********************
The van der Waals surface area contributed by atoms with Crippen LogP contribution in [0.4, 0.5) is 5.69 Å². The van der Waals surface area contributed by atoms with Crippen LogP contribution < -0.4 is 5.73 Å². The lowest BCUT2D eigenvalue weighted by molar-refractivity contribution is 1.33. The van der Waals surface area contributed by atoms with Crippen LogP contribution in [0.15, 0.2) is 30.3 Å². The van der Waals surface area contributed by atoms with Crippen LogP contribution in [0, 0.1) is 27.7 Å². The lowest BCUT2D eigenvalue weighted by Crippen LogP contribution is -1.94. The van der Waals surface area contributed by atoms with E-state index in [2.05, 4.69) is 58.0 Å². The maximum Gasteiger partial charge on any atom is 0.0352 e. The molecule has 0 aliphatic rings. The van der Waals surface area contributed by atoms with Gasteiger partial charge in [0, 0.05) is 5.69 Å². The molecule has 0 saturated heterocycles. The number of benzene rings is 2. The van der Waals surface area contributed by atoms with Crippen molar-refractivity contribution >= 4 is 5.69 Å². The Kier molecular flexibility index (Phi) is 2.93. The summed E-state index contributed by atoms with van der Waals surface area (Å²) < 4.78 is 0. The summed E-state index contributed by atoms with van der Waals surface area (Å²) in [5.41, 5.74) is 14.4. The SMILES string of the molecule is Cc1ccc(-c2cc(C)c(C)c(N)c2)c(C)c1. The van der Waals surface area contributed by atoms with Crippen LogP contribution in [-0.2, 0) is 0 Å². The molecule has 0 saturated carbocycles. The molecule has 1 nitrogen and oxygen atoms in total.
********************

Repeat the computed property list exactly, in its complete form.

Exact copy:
The van der Waals surface area contributed by atoms with Crippen LogP contribution in [0.4, 0.5) is 5.69 Å². The van der Waals surface area contributed by atoms with Crippen LogP contribution < -0.4 is 5.73 Å². The lowest BCUT2D eigenvalue weighted by molar-refractivity contribution is 1.33. The van der Waals surface area contributed by atoms with Crippen LogP contribution in [0.15, 0.2) is 30.3 Å². The van der Waals surface area contributed by atoms with Crippen LogP contribution in [0, 0.1) is 27.7 Å². The lowest BCUT2D eigenvalue weighted by Crippen LogP contribution is -1.94. The van der Waals surface area contributed by atoms with E-state index in [2.05, 4.69) is 58.0 Å². The maximum Gasteiger partial charge on any atom is 0.0352 e. The molecule has 0 aliphatic rings. The van der Waals surface area contributed by atoms with Gasteiger partial charge in [0, 0.05) is 5.69 Å². The molecule has 0 saturated heterocycles. The number of benzene rings is 2. The van der Waals surface area contributed by atoms with Crippen molar-refractivity contribution >= 4 is 5.69 Å². The Kier molecular flexibility index (Phi) is 2.93. The summed E-state index contributed by atoms with van der Waals surface area (Å²) < 4.78 is 0. The summed E-state index contributed by atoms with van der Waals surface area (Å²) in [5.41, 5.74) is 14.4. The SMILES string of the molecule is Cc1ccc(-c2cc(C)c(C)c(N)c2)c(C)c1. The van der Waals surface area contributed by atoms with Crippen LogP contribution in [-0.2, 0) is 0 Å². The molecule has 0 saturated carbocycles. The molecule has 1 nitrogen and oxygen atoms in total.